Clean label: minefield or goldmine?
Vaguely defined, unscientific but based on real consumer wants: getting behind the marketing hype of clean label.
I first came across the concept of clean label in the very late 1980s. I was working in the starch industry and developing products which included chemically modified starches. If these ingredients were included in products, they were shown on the product label with an E number. E numbers were assigned to a wide range of ingredients and some of these ingredients were being highlighted in the popular press as ‘not good for you’. It was found that starches could be modified with heat and pressure to have identical properties to that of chemically modified starch. The physically modified starch did not need to be listed with an E number.
Nowadays, there is a trend for consumers wishing to know how the product was made and the ingredients which make up the product. Some production methods are perceived as less ‘natural’, such as freeze drying, while some food ingredients are perceived as ‘unhealthy’, for example, chemically produced flavours.
These perceptions have given rise to a so-called ‘clean label’ trend. Marketeers and product developers highlight product attributes like organic, ‘only natural’ ingredients and sustainable sourcing to drive the consumer perception of clean label.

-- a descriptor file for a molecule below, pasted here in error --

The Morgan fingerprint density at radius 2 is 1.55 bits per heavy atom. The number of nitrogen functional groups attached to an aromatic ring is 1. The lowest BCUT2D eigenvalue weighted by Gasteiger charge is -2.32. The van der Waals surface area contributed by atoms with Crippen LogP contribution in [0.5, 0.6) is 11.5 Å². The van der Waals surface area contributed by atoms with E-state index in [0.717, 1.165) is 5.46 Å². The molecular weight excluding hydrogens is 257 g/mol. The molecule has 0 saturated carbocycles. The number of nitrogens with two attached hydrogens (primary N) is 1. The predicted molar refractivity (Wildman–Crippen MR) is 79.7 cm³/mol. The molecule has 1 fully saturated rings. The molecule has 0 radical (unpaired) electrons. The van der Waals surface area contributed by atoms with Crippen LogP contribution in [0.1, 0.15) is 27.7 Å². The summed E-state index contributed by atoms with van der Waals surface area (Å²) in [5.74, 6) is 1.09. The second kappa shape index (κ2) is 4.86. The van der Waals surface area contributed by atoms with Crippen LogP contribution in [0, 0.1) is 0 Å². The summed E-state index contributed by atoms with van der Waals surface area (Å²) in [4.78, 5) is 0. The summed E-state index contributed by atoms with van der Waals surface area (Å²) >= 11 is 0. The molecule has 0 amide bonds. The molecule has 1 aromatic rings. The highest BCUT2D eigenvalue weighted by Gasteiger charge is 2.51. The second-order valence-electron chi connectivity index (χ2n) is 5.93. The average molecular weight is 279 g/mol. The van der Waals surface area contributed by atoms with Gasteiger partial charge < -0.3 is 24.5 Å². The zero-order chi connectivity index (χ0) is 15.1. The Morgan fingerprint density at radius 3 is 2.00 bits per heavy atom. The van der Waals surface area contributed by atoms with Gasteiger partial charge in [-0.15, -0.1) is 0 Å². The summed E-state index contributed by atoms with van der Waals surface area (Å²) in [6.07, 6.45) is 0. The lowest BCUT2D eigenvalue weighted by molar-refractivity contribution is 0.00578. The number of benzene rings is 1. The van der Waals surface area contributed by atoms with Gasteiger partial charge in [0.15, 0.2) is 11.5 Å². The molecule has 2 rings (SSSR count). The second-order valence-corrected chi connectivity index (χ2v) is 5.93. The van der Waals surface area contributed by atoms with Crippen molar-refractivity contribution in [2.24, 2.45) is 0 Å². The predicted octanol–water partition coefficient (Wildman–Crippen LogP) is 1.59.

Approaching a definition
It has been suggested by Asioli et al1) that a definition of clean label should encompass a visual evaluation by consumers of the ‘cleanliness’ of a product from both the front and back of pack labels, by assumption and inference, as well as by closer inspection.
Although ‘healthiness’ is a major purchasing motive, there are many drivers which influence the perception of clean label. Both intrinsic properties, like nutrition, health-promoting and sensory attributes, and extrinsic characteristics, like sustainability, labels and certificates, and health claims can come into play.
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